I’m not usually one for New Year’s resolutions; but today Dom was toying with the idea of resolving to write a blog post every day. I admonished him, saying I thought it was perhaps too ambitious a goal. But I guess the idea lingered in the back of my head and now I’m finding myself on the threshold of a similar rash resolve.
This past week on Facebook there was a meme going around that I heartily approved of. The players would tag each other with the name of an artist, the tagged person would then have to post a picture by that artist. Anyone who liked the picture would be tagged with the name of another artist. And so art proliferated. I posted pictures by half a dozen different artists and handed out more than a dozen names of artists. It was lovely to see the pieces that people chose. Lovely to have my Facebook feed brightened for a bit with lovely pictures. Of course with the group of friends I have there are usually some pictures, most often religious pictures, floating around most every day. Either way, it’s nice to have a reminder to pause and feast on beauty.
And then I read this essay (or skimmed more like, it was really long) Can Poetry Matter?. In this piece, published in The Atlantic in 1991, Dana Gioia argues that poetry is irrelevant in the lives of most Americans:
AMERICAN POETRY now belongs to a subculture. No longer part of the mainstream of artistic and intellectual life, it has become the specialized occupation of a relatively small and isolated group. Little of the frenetic activity it generates ever reaches outside that closed group. As a class poets are not without cultural status. Like priests in a town of agnostics, they still command a certain residual prestige. But as individual artists they are almost invisible.
It wasn’t conscious, but perhaps that essay was percolating as I thought about the Facebook art meme. I wondered if you could do the same thing with poetry? It might not have the viral superpower as the visual art pieces, but I bet I could get quite a few of my friends to play along. And perhaps they could get some of their friends… who knows how far it might go. And if it’s only me and my friends, well then we will all still have enjoyed a little poetry respite. Who wouldn’t benefit from reading a few poems.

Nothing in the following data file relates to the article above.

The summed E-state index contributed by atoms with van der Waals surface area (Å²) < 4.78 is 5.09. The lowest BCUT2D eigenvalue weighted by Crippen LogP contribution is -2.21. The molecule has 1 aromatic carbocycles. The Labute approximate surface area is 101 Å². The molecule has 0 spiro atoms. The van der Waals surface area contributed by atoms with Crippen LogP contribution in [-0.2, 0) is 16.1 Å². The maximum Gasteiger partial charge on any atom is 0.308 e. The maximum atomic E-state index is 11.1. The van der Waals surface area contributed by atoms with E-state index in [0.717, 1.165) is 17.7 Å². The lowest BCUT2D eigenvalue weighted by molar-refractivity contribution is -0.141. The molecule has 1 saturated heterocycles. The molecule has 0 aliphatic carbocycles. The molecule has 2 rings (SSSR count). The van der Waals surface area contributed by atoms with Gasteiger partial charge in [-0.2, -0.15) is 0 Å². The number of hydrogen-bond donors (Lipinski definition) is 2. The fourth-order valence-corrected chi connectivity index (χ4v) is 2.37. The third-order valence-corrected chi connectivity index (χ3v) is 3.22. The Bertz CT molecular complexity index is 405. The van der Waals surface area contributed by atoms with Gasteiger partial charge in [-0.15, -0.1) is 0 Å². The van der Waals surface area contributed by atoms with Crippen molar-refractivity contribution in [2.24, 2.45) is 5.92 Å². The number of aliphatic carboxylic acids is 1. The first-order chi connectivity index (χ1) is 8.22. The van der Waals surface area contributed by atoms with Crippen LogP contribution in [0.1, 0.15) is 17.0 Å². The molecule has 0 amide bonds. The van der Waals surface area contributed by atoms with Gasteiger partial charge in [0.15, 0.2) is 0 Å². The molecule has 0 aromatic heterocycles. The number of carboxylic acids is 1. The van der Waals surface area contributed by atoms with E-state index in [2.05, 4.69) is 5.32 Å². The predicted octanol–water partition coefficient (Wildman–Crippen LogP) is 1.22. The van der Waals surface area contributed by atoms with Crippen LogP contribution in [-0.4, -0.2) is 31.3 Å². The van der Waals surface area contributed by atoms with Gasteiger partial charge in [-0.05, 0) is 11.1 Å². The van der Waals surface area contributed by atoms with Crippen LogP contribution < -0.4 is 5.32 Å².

And so I took the plunge and was rather surprised at how many people jumped in. Poems were flying left and right all over my Facebook page today. And I read some poems out loud to Bella and Sophie. And I thought I don’t want this to end. I want to read poetry every day. Or most days. Certainly more than I have been. I want to share my favorite poems and poets. I want to fell the thrill of the chase.
So here’s my New Year’s resolution: I’m going to try to post a poem every day. A poem and a picture to go with it. The connection between the two may be thematic or non-existent, I’m not going to strain myself too hard. Just something beautiful. Beautiful art, beautiful words. A space for loveliness. A pause for contemplation.
And I’m going to invite you to join me. Either post a poem or a picture (or both) in the comments of each day’s post. Or post them on your own blog and leave a comment on my post so I know they’re there. Let’s all share our favorite art and inspire each other to seek loveliness.
Because there’s no time like the present, I’m going to start a bit early.
by Patrick Kavanagh
We have tested and tasted too much, lover-
Through a chink too wide there comes in no wonder.
But here in the Advent-darkened room
Where the dry black bread and the sugarless tea
Of penance will charm back the luxury
Of a child’s soul, we’ll return to Doom
The knowledge we stole but could not use.
And the newness that was in every stale thing
When we looked at it as children: the spirit-shocking
Wonder in a black slanting Ulster hill
Or the prophetic astonishment in the tedious talking
Of an old fool will awake for us and bring
You and me to the yard gate to watch the whins
And the bog-holes, cart-tracks, old stables where Time begins.
O after Christmas we’ll have no need to go searching
For the difference that sets an old phrase burning-
We’ll hear it in the whispered argument of a churning
Or in the streets where the village boys are lurching.
And we’ll hear it among decent men too
Who barrow dung in gardens under trees,
Wherever life pours ordinary plenty.
Won’t we be rich, my love and I, and
God we shall not ask for reason’s payment,
The why of heart-breaking strangeness in dreeping hedges
Nor analyse God’s breath in common statement.
We have thrown into the dust-bin the clay-minted wages
Of pleasure, knowledge and the conscious hour-
And Christ comes with a January flower.
Patrick Kavanagh is a 20th century Irish poet who I first encountered when I was studying Irish literature for my MA at Boston College. One of my fellow students was a huge fan and I found a few poems I really liked. This poem, however, is one my friend Kate discovered when I tagged her with Kavanagh’s name in the Facebook game. It seems especially appropriate at this time of the year.
Today’s painting is Exodus by Marc Chagall, a Russian-born Jewish painter. I’m rather intrigued by the fact that he was fascinated by images of the crucifixion.
How to play along: post a link to a poem or a work of art. If you like, tell me how it connects to one of the pieces I’ve shared: same artist, similar theme, word association, whatever.
Join the discussion